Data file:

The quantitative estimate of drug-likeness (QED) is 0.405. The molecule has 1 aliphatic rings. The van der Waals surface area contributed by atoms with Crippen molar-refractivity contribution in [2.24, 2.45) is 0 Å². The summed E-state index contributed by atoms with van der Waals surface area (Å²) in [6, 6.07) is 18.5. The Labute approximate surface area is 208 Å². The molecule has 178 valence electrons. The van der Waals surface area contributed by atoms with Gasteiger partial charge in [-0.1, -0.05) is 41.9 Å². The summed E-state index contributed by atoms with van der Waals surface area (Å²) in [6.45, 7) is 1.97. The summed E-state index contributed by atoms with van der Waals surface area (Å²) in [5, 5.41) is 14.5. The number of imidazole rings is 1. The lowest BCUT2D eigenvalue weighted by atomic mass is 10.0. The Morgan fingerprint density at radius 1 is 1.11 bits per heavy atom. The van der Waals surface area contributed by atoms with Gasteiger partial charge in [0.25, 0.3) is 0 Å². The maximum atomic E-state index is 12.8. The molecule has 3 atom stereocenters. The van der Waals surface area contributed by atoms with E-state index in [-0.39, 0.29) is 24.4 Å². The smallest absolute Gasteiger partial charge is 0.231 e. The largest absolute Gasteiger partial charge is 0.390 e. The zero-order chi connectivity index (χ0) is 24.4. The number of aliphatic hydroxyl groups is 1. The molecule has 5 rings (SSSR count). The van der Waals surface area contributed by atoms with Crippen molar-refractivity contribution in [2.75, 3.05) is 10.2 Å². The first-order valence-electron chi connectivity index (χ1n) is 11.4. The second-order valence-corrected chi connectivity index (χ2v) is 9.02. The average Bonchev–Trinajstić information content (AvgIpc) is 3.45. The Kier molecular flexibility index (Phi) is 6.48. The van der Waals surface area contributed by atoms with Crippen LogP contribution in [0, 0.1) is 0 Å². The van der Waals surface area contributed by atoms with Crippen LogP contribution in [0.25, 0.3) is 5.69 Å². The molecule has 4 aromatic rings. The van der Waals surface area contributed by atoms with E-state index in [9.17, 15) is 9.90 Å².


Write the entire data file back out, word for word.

The quantitative estimate of drug-likeness (QED) is 0.405. The molecule has 1 aliphatic rings. The van der Waals surface area contributed by atoms with Crippen molar-refractivity contribution in [2.24, 2.45) is 0 Å². The summed E-state index contributed by atoms with van der Waals surface area (Å²) in [6, 6.07) is 18.5. The Labute approximate surface area is 208 Å². The molecule has 178 valence electrons. The van der Waals surface area contributed by atoms with Gasteiger partial charge in [-0.1, -0.05) is 41.9 Å². The summed E-state index contributed by atoms with van der Waals surface area (Å²) in [6.45, 7) is 1.97. The summed E-state index contributed by atoms with van der Waals surface area (Å²) in [5, 5.41) is 14.5. The number of imidazole rings is 1. The lowest BCUT2D eigenvalue weighted by atomic mass is 10.0. The Morgan fingerprint density at radius 1 is 1.11 bits per heavy atom. The van der Waals surface area contributed by atoms with Gasteiger partial charge in [0.25, 0.3) is 0 Å². The maximum atomic E-state index is 12.8. The molecule has 3 atom stereocenters. The van der Waals surface area contributed by atoms with E-state index in [-0.39, 0.29) is 24.4 Å². The smallest absolute Gasteiger partial charge is 0.231 e. The largest absolute Gasteiger partial charge is 0.390 e. The zero-order chi connectivity index (χ0) is 24.4. The number of aliphatic hydroxyl groups is 1. The molecule has 5 rings (SSSR count). The van der Waals surface area contributed by atoms with Crippen molar-refractivity contribution in [2.75, 3.05) is 10.2 Å². The first-order valence-electron chi connectivity index (χ1n) is 11.4. The second-order valence-corrected chi connectivity index (χ2v) is 9.02. The average Bonchev–Trinajstić information content (AvgIpc) is 3.45. The Kier molecular flexibility index (Phi) is 6.48. The van der Waals surface area contributed by atoms with Crippen LogP contribution in [0, 0.1) is 0 Å². The van der Waals surface area contributed by atoms with Crippen LogP contribution in [0.25, 0.3) is 5.69 Å². The molecule has 4 aromatic rings. The van der Waals surface area contributed by atoms with E-state index in [9.17, 15) is 9.90 Å².